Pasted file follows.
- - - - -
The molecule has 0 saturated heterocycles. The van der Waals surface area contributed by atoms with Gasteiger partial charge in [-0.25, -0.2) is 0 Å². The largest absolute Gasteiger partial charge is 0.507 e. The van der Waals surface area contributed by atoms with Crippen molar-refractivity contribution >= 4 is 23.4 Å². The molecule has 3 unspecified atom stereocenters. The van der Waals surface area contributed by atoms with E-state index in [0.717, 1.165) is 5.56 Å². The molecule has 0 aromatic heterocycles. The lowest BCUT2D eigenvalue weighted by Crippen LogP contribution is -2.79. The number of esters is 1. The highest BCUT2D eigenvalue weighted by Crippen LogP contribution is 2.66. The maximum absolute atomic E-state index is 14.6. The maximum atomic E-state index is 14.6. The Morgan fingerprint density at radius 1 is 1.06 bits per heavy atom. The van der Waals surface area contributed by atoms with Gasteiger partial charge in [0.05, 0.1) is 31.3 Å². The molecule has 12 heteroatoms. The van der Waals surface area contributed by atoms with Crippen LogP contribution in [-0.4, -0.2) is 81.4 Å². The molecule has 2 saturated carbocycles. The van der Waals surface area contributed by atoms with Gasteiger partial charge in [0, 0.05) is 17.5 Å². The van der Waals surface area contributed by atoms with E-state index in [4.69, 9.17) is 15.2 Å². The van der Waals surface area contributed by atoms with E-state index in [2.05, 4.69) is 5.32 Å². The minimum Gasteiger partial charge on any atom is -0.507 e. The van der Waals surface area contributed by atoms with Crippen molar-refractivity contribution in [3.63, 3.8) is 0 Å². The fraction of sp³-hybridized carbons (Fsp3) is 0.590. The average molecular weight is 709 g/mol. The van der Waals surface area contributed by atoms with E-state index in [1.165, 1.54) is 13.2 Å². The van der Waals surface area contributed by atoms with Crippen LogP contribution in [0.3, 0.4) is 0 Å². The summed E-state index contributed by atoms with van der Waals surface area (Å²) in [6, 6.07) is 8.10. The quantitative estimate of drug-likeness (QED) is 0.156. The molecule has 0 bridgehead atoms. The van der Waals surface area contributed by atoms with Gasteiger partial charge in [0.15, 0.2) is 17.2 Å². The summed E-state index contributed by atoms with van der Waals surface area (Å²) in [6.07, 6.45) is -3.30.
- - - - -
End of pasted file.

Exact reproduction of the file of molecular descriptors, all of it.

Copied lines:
The molecule has 0 saturated heterocycles. The van der Waals surface area contributed by atoms with Gasteiger partial charge in [-0.25, -0.2) is 0 Å². The largest absolute Gasteiger partial charge is 0.507 e. The van der Waals surface area contributed by atoms with Crippen molar-refractivity contribution >= 4 is 23.4 Å². The molecule has 3 unspecified atom stereocenters. The van der Waals surface area contributed by atoms with E-state index in [0.717, 1.165) is 5.56 Å². The molecule has 0 aromatic heterocycles. The lowest BCUT2D eigenvalue weighted by Crippen LogP contribution is -2.79. The number of esters is 1. The highest BCUT2D eigenvalue weighted by Crippen LogP contribution is 2.66. The maximum absolute atomic E-state index is 14.6. The maximum atomic E-state index is 14.6. The Morgan fingerprint density at radius 1 is 1.06 bits per heavy atom. The van der Waals surface area contributed by atoms with Gasteiger partial charge in [0.05, 0.1) is 31.3 Å². The molecule has 12 heteroatoms. The van der Waals surface area contributed by atoms with Crippen LogP contribution in [-0.4, -0.2) is 81.4 Å². The molecule has 2 saturated carbocycles. The van der Waals surface area contributed by atoms with Gasteiger partial charge in [0, 0.05) is 17.5 Å². The van der Waals surface area contributed by atoms with E-state index in [4.69, 9.17) is 15.2 Å². The van der Waals surface area contributed by atoms with E-state index in [2.05, 4.69) is 5.32 Å². The minimum Gasteiger partial charge on any atom is -0.507 e. The van der Waals surface area contributed by atoms with Crippen molar-refractivity contribution in [3.63, 3.8) is 0 Å². The fraction of sp³-hybridized carbons (Fsp3) is 0.590. The average molecular weight is 709 g/mol. The van der Waals surface area contributed by atoms with E-state index in [1.165, 1.54) is 13.2 Å². The van der Waals surface area contributed by atoms with Crippen LogP contribution in [0.3, 0.4) is 0 Å². The summed E-state index contributed by atoms with van der Waals surface area (Å²) in [6, 6.07) is 8.10. The quantitative estimate of drug-likeness (QED) is 0.156. The molecule has 0 bridgehead atoms. The van der Waals surface area contributed by atoms with Gasteiger partial charge in [0.15, 0.2) is 17.2 Å². The summed E-state index contributed by atoms with van der Waals surface area (Å²) in [6.07, 6.45) is -3.30.